To understand the global behavior of a nonlinear system, the first step is
to study its invariant set. Indeed, specific solutions like steady states, periodic orbits and connections between them are building blocks that organize the global dynamics. While there are many deep, general and theoretical mathematical results about the existence of such solutions, it is often difficult to apply them to a specific example. Besides, when dealing with a precise application, it is not only the existence of these solutions, but also their qualitative properties that are of interest. In that case, a powerful and widely used tool is numerical simulations, which is well adapted to the study of an explicit system and can provide insights for problems where the nonlinearities hinder the use of purely analytical techniques.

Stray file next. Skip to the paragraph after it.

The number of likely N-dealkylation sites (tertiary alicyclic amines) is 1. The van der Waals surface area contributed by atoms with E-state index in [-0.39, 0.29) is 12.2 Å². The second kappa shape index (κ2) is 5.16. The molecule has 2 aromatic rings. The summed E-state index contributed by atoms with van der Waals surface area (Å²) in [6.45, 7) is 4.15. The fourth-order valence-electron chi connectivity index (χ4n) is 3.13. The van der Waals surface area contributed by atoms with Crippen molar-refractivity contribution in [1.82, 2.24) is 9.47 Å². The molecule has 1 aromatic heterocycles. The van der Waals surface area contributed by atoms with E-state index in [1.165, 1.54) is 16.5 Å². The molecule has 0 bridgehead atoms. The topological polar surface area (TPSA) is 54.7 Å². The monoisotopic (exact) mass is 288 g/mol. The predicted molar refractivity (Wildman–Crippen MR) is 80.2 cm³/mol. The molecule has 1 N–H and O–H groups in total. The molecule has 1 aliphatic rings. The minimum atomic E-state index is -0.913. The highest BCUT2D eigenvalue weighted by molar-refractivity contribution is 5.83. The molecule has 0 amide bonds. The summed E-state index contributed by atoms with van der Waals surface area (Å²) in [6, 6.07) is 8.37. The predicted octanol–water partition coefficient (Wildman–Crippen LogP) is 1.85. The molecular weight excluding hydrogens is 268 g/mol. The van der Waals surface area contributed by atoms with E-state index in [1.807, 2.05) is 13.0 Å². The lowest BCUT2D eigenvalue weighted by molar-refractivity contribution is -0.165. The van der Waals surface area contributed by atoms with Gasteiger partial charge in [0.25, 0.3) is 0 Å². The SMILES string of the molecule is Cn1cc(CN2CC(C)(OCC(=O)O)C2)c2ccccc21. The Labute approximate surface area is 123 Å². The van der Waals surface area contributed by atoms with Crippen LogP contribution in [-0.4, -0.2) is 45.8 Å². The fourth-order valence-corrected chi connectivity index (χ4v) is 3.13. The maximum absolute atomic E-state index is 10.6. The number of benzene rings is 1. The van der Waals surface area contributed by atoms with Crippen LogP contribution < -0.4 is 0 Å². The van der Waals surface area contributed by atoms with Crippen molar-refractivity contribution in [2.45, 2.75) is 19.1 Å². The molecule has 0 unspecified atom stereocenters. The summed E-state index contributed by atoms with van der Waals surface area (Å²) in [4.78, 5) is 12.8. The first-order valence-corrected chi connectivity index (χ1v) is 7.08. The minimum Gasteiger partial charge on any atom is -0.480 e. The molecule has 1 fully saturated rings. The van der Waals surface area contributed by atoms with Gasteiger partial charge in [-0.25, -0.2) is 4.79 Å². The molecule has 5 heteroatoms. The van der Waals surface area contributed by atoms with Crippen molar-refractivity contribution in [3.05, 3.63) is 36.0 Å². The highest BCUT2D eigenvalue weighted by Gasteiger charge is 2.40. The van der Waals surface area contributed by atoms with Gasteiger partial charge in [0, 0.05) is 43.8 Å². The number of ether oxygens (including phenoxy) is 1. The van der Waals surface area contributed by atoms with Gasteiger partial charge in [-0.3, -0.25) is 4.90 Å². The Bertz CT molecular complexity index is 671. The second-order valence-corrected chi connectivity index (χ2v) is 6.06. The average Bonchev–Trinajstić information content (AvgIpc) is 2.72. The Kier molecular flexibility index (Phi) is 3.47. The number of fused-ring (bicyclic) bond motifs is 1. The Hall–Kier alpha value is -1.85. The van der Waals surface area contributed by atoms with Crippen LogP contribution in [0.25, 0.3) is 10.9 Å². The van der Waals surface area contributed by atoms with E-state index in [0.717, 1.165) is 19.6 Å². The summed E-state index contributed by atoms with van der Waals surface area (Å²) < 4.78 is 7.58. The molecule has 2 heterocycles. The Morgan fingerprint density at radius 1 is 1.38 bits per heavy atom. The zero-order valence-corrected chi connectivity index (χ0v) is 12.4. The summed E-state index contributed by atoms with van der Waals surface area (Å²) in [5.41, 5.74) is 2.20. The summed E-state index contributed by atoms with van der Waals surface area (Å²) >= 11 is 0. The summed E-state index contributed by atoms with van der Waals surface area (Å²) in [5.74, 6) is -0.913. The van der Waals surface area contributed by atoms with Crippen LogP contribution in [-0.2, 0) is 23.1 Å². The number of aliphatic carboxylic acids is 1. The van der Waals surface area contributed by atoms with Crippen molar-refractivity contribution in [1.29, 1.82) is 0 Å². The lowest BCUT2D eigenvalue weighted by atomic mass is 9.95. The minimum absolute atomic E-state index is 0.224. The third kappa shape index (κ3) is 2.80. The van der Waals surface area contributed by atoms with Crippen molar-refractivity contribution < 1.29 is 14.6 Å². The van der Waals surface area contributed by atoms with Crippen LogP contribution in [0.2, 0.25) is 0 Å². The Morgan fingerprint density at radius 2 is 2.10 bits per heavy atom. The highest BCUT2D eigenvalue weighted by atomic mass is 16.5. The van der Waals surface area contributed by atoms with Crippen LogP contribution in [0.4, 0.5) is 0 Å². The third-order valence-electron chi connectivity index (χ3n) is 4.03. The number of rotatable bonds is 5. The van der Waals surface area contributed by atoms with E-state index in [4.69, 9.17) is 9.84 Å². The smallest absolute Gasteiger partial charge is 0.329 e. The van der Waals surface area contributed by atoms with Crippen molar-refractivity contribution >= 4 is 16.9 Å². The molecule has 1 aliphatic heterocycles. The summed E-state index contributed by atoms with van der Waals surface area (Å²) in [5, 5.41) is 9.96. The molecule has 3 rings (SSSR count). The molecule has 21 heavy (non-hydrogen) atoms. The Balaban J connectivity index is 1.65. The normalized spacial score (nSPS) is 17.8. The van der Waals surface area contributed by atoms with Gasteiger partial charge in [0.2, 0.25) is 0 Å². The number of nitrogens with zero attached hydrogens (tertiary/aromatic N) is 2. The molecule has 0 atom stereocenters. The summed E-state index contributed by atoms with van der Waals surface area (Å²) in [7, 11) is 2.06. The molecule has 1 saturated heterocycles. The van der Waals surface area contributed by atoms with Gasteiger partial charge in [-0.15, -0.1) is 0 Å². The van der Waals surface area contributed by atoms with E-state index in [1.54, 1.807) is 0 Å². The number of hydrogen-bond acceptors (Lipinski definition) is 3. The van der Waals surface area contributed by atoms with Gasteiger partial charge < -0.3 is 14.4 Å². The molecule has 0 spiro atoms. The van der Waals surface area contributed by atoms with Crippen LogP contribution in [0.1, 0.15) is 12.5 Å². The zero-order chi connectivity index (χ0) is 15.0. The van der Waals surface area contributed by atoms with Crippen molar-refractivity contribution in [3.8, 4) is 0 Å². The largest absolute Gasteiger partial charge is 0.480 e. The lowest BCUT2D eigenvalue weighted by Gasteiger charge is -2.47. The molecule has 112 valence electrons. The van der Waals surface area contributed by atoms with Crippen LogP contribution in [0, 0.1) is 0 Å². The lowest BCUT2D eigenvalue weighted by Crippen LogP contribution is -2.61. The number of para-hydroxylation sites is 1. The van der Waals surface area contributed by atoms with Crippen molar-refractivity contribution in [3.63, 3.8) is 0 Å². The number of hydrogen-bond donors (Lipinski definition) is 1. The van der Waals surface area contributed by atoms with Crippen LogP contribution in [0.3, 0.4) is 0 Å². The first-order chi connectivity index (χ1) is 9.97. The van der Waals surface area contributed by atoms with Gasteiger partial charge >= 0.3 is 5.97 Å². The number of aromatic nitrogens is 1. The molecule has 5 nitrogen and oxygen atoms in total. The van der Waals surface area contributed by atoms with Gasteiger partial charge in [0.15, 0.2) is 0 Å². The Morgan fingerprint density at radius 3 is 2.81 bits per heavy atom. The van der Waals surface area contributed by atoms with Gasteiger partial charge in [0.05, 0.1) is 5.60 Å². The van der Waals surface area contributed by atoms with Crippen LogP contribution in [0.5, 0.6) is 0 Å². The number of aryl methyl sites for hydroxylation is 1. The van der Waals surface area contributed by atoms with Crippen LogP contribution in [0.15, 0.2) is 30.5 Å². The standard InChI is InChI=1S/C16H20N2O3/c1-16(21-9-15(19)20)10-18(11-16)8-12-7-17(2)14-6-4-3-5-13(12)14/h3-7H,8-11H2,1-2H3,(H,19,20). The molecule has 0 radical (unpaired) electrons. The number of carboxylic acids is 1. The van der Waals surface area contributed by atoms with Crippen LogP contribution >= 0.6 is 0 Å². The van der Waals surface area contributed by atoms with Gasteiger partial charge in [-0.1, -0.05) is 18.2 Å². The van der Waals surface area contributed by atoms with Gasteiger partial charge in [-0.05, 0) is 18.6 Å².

However, one can do even better. Using numerical results as a starting
point, and combining them with a posteriori estimates, one can then get rigorous results and prove the existence of a genuine solution close to the numerical one. In this talk, I will explain how such computer-assisted theorem can be obtained. I will then focus on some examples where these techniques can be useful, namely to study non homogeneous steady states of cross-diffusion systems, and to prove the existence of periodic solutions of the Navier-Stokes equations in a Taylor-Green flow.